Recognizing the signs of a severe reaction is important for the summer
by Lisa Sullivan
Published: Wednesday, June 3, 2009 3:15 PM CDT
Stinging insects, such as
bees, wasps and hornets, are eager to emerge from the long Chicagoland winters.
They seem to enjoy our barbeques, sports and outdoor leisure spots as much as we
do. Unfortunately, these uninvited “guests” may bring unintended harms. It is
important to know that anyone at anytime can develop a life-threatening insect
allergy and that even non-allergic individuals can experience a life-threatening
reaction from multiple stings. Therefore, I find it useful for people to
recognize the signs of a severe reaction should one ever
My leg swelled a
great deal when it was stung by a bee. Does it mean that I’m
the answer is probably no, but it is best decided in consultation with board
certified allergist. When insects sting, most people experience an immediate
localized burning and swelling that can persist for days, due to the venom
toxins at the site of injury. The amount of venom injected and the person’s
immunity in the skin will determine how large the localized reaction becomes. As
long as a local reaction remains limited to the skin and contiguous with itself,
it is generally not life-threatening.
An exception would be if a local reaction occurs near
the mouth or neck, where swelling may directly impinge on the airway. Local
reactions neither increase nor predict your risk for systemic reactions, known
as anaphylaxis. They do however increase your likelihood of having larger local
reactions in the future.
is a systemic, full-body, allergic immune response that can be life-threatening.
Most people associate the word “anaphylaxis” with hives or trouble swallowing.
This is only partially correct. Anaphylaxis can affect all body systems in
various combinations and thus may fail to produce a telltale hive or swallowing
It is better to think of
anaphylaxis as a rapid downhill spiral of symptoms that can involve any body
part or organ, generally within minutes to an hour after its trigger (e.g.,
insect sting, food allergy, etc.). For example, if a friend is stung and then
suddenly becomes ill with vomiting, diarrhea and dizziness, one should suspect
anaphylaxis and not the stomach flu. The same would be true if an individual
started having problems with asthma shortly after a sting. Basically, if any
symptom other than localized swelling occurs within the first hour of a sting,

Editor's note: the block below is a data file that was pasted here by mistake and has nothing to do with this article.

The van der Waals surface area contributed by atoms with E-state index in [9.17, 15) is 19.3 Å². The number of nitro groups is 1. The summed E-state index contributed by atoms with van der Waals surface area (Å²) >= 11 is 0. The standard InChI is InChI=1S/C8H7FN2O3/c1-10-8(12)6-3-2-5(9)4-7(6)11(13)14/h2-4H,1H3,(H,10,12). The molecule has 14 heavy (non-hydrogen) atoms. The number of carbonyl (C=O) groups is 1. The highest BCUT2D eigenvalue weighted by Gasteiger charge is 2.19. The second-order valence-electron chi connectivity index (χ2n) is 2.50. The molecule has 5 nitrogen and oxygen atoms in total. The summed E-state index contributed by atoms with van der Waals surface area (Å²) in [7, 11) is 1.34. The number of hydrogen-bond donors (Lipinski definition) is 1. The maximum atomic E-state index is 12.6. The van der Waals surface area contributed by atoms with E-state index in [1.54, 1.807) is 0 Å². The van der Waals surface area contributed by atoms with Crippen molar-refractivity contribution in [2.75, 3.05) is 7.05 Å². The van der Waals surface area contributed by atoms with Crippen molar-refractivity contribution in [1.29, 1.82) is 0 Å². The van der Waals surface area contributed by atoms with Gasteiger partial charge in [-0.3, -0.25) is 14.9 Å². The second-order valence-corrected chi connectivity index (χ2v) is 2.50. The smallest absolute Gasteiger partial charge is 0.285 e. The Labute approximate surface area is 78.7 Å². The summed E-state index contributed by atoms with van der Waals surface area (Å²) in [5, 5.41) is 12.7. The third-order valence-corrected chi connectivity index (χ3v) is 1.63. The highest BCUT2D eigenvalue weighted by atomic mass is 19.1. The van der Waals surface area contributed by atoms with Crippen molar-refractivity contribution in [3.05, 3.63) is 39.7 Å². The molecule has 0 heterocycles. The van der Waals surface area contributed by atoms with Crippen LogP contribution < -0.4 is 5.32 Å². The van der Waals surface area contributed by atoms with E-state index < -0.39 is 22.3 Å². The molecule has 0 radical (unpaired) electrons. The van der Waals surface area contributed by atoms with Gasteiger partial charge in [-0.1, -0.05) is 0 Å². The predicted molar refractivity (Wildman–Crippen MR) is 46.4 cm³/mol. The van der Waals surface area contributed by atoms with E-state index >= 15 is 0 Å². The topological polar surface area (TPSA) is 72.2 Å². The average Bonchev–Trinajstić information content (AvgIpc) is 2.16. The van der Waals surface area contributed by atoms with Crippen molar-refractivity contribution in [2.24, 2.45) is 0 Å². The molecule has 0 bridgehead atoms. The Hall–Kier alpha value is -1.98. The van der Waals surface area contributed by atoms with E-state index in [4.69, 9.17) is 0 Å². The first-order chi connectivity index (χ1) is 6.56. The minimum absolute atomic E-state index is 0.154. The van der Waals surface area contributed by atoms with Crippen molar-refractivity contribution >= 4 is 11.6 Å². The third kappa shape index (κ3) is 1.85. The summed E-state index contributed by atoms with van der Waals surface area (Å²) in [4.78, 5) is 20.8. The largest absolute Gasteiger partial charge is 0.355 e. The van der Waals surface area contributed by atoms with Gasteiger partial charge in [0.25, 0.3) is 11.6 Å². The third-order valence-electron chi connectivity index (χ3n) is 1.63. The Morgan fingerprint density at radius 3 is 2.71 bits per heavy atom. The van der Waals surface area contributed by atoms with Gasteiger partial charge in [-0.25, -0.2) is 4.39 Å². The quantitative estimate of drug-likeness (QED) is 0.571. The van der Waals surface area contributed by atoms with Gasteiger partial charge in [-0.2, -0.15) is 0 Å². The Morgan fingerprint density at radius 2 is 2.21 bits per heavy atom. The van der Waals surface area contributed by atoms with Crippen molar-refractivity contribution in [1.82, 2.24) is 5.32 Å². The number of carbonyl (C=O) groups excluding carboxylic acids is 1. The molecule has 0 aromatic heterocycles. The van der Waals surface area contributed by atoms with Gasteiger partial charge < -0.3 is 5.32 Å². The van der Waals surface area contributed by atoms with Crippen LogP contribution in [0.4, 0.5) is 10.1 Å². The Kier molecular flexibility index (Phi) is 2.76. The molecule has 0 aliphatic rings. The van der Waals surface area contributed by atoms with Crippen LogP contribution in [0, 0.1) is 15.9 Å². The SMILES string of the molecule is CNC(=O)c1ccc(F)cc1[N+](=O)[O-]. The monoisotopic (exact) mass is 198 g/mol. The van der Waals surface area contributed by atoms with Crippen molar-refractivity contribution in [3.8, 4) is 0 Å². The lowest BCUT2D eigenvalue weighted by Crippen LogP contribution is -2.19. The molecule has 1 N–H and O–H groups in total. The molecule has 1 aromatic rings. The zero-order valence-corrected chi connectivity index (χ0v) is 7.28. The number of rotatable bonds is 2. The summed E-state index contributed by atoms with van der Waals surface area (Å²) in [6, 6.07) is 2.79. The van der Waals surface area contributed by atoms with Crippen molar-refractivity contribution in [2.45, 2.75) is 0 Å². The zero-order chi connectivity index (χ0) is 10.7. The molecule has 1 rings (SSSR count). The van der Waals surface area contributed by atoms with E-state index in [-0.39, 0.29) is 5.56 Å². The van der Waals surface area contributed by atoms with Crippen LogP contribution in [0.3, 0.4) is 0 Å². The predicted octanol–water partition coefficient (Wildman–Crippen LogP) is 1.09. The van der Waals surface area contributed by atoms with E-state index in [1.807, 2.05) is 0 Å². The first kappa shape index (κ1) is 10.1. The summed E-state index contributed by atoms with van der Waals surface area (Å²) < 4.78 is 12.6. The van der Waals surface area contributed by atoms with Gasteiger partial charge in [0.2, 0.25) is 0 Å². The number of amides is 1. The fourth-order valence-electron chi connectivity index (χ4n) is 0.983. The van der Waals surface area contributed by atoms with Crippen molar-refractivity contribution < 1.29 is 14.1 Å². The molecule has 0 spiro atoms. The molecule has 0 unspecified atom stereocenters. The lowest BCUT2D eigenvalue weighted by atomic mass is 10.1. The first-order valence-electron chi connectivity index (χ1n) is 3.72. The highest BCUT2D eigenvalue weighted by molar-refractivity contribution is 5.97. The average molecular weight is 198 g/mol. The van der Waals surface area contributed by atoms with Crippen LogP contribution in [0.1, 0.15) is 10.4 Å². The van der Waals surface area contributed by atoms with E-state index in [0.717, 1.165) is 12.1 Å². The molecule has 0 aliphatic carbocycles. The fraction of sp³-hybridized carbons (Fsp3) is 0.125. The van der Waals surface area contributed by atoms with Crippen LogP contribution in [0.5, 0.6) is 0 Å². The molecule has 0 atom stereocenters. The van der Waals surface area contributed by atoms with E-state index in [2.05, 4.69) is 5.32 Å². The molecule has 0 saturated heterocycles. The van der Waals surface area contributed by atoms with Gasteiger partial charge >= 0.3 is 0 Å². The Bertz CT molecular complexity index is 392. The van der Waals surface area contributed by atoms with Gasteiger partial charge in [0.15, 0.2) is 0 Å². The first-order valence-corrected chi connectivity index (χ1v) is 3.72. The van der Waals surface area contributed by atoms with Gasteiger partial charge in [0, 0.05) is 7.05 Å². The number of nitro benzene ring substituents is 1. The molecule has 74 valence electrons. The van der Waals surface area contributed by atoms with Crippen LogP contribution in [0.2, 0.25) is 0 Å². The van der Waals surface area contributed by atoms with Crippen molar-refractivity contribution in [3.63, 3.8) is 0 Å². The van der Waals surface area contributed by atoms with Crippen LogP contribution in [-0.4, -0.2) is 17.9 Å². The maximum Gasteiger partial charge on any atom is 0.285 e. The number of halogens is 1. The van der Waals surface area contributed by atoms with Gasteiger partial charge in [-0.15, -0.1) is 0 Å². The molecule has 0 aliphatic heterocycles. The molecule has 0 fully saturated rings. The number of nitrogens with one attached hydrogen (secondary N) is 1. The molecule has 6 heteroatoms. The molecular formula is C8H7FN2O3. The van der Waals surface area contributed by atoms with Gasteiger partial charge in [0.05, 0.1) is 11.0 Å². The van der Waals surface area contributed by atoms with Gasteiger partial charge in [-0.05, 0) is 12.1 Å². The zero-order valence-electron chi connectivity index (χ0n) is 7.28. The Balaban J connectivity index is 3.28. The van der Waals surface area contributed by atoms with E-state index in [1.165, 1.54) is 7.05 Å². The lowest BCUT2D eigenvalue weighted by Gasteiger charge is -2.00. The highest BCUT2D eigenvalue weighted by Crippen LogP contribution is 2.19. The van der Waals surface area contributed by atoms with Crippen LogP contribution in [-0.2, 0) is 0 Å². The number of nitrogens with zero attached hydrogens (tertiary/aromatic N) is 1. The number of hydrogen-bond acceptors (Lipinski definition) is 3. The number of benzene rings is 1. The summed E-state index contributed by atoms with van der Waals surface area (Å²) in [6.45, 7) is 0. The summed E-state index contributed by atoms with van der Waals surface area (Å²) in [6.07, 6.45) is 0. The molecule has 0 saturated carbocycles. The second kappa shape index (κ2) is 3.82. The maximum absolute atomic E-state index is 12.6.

you should call your doctor or go to the emergency room.
When should I use an epinephrine auto-injector
(a.k.a. EpiPen or TwinJect)?
If anaphylaxis is suspected, it is always best to
administer an epinephrine injection immediately and then call 911. A high-risk
individual with a venom allergy may choose to take epinephrine even before
symptoms appear. Epinephrine works “like magic” to reverse the symptoms, but
this may be short-lived, so carrying a spare and getting to the emergency room
quickly are a must.
Also, if ever
an acquaintance becomes a victim to anaphylaxis or passes out in front of you,
don’t hesitate to locate their epinephrine auto-injector and use it. The risk of
harm from using it when not needed is negligible compared to the risk of not
using it when needed. If you forgot your injector and need it, don’t be shy to
make an announcement. It is likely that someone around you has
What can I do about my
stinging insect venom allergy?
1. All patients who suspect a venom allergy should be
formally evaluated and tested by an allergist. If an allergy is confirmed, the
standard is to receive three to five years of immunotherapy (allergy shots).
Once maintenance immunotherapy is reached, at about three to six months, a
patient can enjoy an estimated 97 percent protection against severe sting
2. Always carry your
epinephrine injector and don’t be afraid to use it.
3. Avoid getting stung. Have a professional eliminate
nests on the property. Avoid perfume, cologne and fragrant soaps. Wear a cap.
Dull clothes without designs, preferably red or grey tend to be less interesting
to insects. One theory is that because insects see into the UV range to locate
flowers, they ignore colors that don’t show up under a black light. Yet for some
reason, the color black bothers them. They are also not crazy about hair, some
think, because it reminds them of bears, a natural predator. Slowly distance
yourself from the insect. If bees sense danger, they produce a scent to attract
4. Lessen the chance
of a severe reaction. Remove all stingers immediately with the swipe of a
fingernail or credit card. How fast the stinger is removed is more important
Contributed by Dr.
Lisa Sullivan, of Highland Park, with a practice in Buffalo Grove specializing
in allergy, asthma and immunology for all ages, lisasullivanmd.com.